ஐயமுந் திரிபு மறுத்தென துடம்பினுள்
ஐயமு நீக்கிய வருட்பெருஞ் ஜோதி.
(ARUTPERUMJOTHI AGAVAL 19-20)
“Doubt, distortion, and perversion of thought were extirpated,
And, in my body,
Phlegm was eliminated by
Arutperumjothi!” (Trans. Thill Raghu)
By “skepticism”, I mean philosophical skepticism, the philosophical view that knowledge is impossible, and that, therefore, we cannot be certain about any claim.
Philosophical skepticism, consequently, celebrates and glorifies doubt, intellectual vacillation, uncertainty, and the display of virtuosity in attacking and rejecting any truth-claim.
It is also very peculiar that philosophical skeptics uncritically assume that doubting is an intrinsically valuable practice. Hence, the endless and wearisome disquisitions, short or long, issuing forth from the philosophical skeptics, on the glory and rapture of being stuck forever in the swamps of doubt and uncertainty!
But, given the fact that philosophical skepticism is an exercise in intellectual and moral perversion, we should seriously consider whether philosophical skepticism is a form of mental, moral, and spiritual disease which wreaks havoc in the mind in ways analogous to the havoc wrought by phlegm in the body.
Philosophical skepticism is a form of intellectual perversion because it deliberately denies the necessary conditions of its own formulation and assertion.
It denies that we can know anything and yet the very assertion of this skeptical position presupposes a knowledge of the meaning of the words and the corresponding concepts used in formulating the skeptical view or position. Otherwise, the skeptic must confess that he does not know what he is asserting or doubting!
Doubt implies an object of doubt, something which is subject to doubt. If the skeptic acknowledges that he knows what the object of his doubt is, e.g., a general or specific claim or thesis, then he is hoisted on the petard of inconsistency since he is saying both that he cannot know anything and that he also knows what he is doubting.
In Ludwig Wittgenstein’s parlance (His late work On Certainty sounds the death knell of philosophical skepticism!), we could say: Whereof you can doubt meaningfully, thereof you must know something.
Every act of doubting presupposes items of knowledge exempted from doubt. Doubting is meaningful only in the context, and against the backdrop, of knowledge. And this knowledge is often expressed in actions, in doing.
Let us consider one of the many peculiar assumptions of the philosophical skeptic, and of those who laud a skeptical stance toward anything and everything, the assumption that a doubt is intrinsically valuable. This false value (judgment) is at the root of the disease of skepticism.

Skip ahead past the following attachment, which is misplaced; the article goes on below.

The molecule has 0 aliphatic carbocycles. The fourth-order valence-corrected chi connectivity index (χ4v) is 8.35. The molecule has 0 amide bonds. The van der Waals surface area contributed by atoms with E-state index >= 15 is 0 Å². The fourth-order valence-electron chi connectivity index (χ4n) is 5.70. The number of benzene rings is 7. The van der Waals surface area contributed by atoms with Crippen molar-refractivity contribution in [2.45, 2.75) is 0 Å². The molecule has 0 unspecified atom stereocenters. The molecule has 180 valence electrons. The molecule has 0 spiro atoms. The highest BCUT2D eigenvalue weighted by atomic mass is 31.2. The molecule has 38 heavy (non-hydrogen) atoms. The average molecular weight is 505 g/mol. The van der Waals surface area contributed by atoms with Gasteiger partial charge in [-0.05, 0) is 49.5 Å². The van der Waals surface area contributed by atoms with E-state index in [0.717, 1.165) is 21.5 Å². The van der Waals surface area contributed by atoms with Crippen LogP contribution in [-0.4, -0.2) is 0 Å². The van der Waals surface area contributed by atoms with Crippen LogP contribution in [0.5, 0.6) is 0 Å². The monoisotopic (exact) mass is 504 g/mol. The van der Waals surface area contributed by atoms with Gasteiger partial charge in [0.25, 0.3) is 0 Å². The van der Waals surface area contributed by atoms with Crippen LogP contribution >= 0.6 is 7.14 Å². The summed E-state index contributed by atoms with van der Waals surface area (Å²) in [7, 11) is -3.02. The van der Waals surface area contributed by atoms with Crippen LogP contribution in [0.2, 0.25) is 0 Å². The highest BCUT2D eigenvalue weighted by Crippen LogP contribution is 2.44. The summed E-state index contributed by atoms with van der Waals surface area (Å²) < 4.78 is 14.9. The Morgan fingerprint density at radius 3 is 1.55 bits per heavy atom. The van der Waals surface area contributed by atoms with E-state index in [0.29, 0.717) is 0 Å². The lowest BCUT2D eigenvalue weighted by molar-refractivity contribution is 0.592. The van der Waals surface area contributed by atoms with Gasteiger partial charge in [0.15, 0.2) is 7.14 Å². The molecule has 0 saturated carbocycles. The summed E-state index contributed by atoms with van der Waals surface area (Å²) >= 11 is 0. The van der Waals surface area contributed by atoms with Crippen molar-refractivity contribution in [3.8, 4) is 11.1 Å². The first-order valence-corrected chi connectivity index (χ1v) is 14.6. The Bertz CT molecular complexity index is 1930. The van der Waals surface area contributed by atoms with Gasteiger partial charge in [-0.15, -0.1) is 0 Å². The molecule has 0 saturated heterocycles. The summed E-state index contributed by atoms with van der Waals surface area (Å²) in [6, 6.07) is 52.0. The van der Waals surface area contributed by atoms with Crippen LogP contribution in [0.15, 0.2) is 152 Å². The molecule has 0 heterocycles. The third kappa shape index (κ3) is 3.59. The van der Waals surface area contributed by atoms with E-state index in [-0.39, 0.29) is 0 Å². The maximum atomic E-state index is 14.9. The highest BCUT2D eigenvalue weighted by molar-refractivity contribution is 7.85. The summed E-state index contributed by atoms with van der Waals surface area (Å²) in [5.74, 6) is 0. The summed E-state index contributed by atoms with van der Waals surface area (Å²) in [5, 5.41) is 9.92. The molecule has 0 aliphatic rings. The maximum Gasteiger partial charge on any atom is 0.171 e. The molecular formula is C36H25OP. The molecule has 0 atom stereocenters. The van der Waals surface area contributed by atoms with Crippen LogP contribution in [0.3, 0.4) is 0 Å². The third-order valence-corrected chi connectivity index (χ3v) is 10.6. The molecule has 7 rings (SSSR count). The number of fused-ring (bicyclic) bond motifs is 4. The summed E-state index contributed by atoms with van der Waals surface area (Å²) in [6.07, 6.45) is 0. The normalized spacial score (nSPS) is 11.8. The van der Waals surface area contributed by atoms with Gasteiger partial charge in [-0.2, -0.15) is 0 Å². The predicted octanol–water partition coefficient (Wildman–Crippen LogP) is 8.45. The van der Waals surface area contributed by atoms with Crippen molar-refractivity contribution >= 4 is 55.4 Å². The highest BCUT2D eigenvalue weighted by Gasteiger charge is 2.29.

The assumption is clearly absurd. It is analogous to the claim that an assertion is intrinsically valuable, or that a belief is intrinsically valuable, or that a denial is intrinsically valuable, and so on.
These are all absurd claims because, obviously, the value of any assertion, belief, or denial is dependent on the content or object of the given assertion, belief, or denial, and the grounds or reasons for doing so. There is nothing intrinsically valuable about the denial that we need to breathe in order to live, or in the assertion that we can live merely on air, or in a belief in unicorns.
In just the same way, it is absurd to hold that a doubt is intrinsically valuable. Whether or not a doubt is valuable depends on the context, the content or object of doubt, and the grounds for the doubt. There is nothing of value in someone expressing correctly, in English, a doubt concerning his or her ability to say anything at all in English.
It is also equally absurd to express doubts on the “reliability of perception per se” or “reliability of inference per se” and so forth.
Although it is meaningful in certain contexts to raise doubts about whether what we are seeing actually exists, whether our perception is veridical, and so forth, it makes no sense to doubt the “reliability of perception” for the simple and obvious reason that if perception were not, on the whole, reliable, the “doubting Thomas” would not even exist to vaunt his prowess in doubting everything! The very existence or survival of the doubter is testimony to the reliability of perception!
Further, there is a gross non sequitur and incoherence in the skeptical denial of the reliability of perception.
The skeptical denial of the reliability of perception invokes cases in which we turn out to be mistaken in thinking that our perceptions are veridical or correspond to reality, e.g., seeing that a stick is bent in water, seeing a mirage of an oasis in the middle of a desert, etc. But it is a gross non sequitur to infer from such cases that perception itself is unreliable as a means of knowledge.
This is because our judgments on the unreliability of our perceptions in these cases invoke and depend on the reliability of our perceptions in other cases!